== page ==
In an article that resonates with Vidal’s, Nick Walsh and Vasco Cotovio echo his sentiments in no uncertain terms. Their article’s title puts it bluntly: “Bats are not to blame for coronavirus. Humans are”. This is not a message that people like to hear, let alone take to heart. The human species is much too selfish for that, as shown by its customary disregard for the fate of other species, as long as its (to me despicable) economic Leviathan keeps “growing”. From this perspective the globally burgeoning coronavirus is a stentorian wake-up call to find ways of slowing down economic growth, such as producing fewer cars, putting a stop to deforestation and having fewer children.When questioned by Walsh and Cotovio about the actual causes of pathogen transfers from animals to humans, Andrew Cunningham, Professor of Wildlife Epidemiology at the Zoological Society of London had this to say:

The underlying causes of zoonotic spillover from bats or from other wild species have almost always  — always — been shown to be human behaviour,” said Cunningham.

Human activities are causing this.

When a bat is stressed — by being hunted, or having its habitat damaged by deforestation — its immune system is challenged and finds it harder to cope with pathogens it otherwise took in its stride. “We believe that the impact of stress on bats would be very much as it would be on people…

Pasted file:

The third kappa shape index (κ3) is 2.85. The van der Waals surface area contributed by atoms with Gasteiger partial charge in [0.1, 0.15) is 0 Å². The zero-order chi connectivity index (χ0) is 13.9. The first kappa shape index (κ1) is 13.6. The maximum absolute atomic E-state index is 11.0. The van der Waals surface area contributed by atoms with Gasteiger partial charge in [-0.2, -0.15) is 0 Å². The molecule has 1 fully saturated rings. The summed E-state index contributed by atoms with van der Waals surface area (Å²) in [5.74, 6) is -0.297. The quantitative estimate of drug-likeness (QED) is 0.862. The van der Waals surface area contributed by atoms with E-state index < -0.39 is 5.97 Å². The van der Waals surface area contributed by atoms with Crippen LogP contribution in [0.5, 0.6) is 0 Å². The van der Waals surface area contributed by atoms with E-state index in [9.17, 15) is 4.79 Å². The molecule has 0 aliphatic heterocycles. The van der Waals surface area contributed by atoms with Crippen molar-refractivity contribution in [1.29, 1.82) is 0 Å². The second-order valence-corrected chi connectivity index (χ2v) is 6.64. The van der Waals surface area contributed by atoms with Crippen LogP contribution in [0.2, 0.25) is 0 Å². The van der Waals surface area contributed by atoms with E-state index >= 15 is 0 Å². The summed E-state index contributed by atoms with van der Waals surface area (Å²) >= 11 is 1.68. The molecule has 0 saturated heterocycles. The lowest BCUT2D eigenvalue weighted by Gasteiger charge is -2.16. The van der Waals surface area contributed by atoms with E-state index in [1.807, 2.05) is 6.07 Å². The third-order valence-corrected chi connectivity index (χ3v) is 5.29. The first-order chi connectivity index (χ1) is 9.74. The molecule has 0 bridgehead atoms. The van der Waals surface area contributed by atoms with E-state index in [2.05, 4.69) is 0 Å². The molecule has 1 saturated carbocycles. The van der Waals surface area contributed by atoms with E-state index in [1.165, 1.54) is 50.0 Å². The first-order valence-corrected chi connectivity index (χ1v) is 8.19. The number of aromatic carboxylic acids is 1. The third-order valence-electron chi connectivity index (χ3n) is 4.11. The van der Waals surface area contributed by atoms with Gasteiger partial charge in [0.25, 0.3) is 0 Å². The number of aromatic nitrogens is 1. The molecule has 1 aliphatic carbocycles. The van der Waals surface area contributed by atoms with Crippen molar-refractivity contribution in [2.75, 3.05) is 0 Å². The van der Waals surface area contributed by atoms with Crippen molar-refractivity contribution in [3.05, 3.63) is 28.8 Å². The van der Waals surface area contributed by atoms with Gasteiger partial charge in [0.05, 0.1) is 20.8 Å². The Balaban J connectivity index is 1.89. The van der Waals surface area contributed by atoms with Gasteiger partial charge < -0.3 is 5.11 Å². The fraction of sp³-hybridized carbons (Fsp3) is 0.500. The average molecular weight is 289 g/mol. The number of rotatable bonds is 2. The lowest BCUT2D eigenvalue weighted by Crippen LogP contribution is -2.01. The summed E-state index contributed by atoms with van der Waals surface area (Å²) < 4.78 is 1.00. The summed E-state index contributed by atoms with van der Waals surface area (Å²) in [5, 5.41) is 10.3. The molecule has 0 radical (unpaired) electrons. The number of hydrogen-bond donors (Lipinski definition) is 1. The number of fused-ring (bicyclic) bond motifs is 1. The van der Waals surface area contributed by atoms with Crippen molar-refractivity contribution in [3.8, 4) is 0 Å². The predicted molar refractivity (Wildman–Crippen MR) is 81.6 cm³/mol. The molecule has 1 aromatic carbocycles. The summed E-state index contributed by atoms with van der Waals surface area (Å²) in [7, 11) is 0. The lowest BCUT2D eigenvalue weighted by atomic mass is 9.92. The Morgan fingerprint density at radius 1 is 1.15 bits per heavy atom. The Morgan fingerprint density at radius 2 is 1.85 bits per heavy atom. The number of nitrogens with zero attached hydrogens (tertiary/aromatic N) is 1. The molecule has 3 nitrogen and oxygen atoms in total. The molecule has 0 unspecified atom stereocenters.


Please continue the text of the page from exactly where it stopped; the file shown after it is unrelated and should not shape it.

It would allow infections to increase and to be excreted — to be shed. You can think of it like if people are stressed and have the cold sore virus, they will get a cold sore. That is the virus being “expressed”. This can happen in bats too.

And, as if the invasion and degradation of their natural habitat is not bad enough, the fact that many different animals are kept in close proximity to one another in so-called “wet markets”  — like the one in Wuhan where the novel coronavirus is suspected to have emerged — is a recipe for disaster. After all, as Cunningham reminded one, there are tens of thousands of viruses just waiting to be encountered by vulnerable (but arrogant) humans. Destroying the habitat of wild animals makes this much more likely to happen in pathological terms; hence, an obvious way to address this is to restore already degraded habitats.

When confronting these sobering facts about animal-to-human epidemiology, what might have appeared to be flights of fancy in the two cinematic works referred to at the outset are bound to seem less fanciful. The grim reality of the present, globe-trotting coronavirus is just beginning to kick in, and not a moment too soon.

These are unprecedented times, and the role of media to tell and record the story of South Africa as it develops is more important than ever. But it comes at a cost. Advertisers are cancelling campaigns, and our live events have come to an abrupt halt. Our income has been slashed.

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Bert Olivier
Bert Olivier is an honorary professor of philosophy at the University of the Free State, South Africa. As well as philosophy, he engages in productive explorations of disciplines such as architectural and psychoanalytical theory and film studies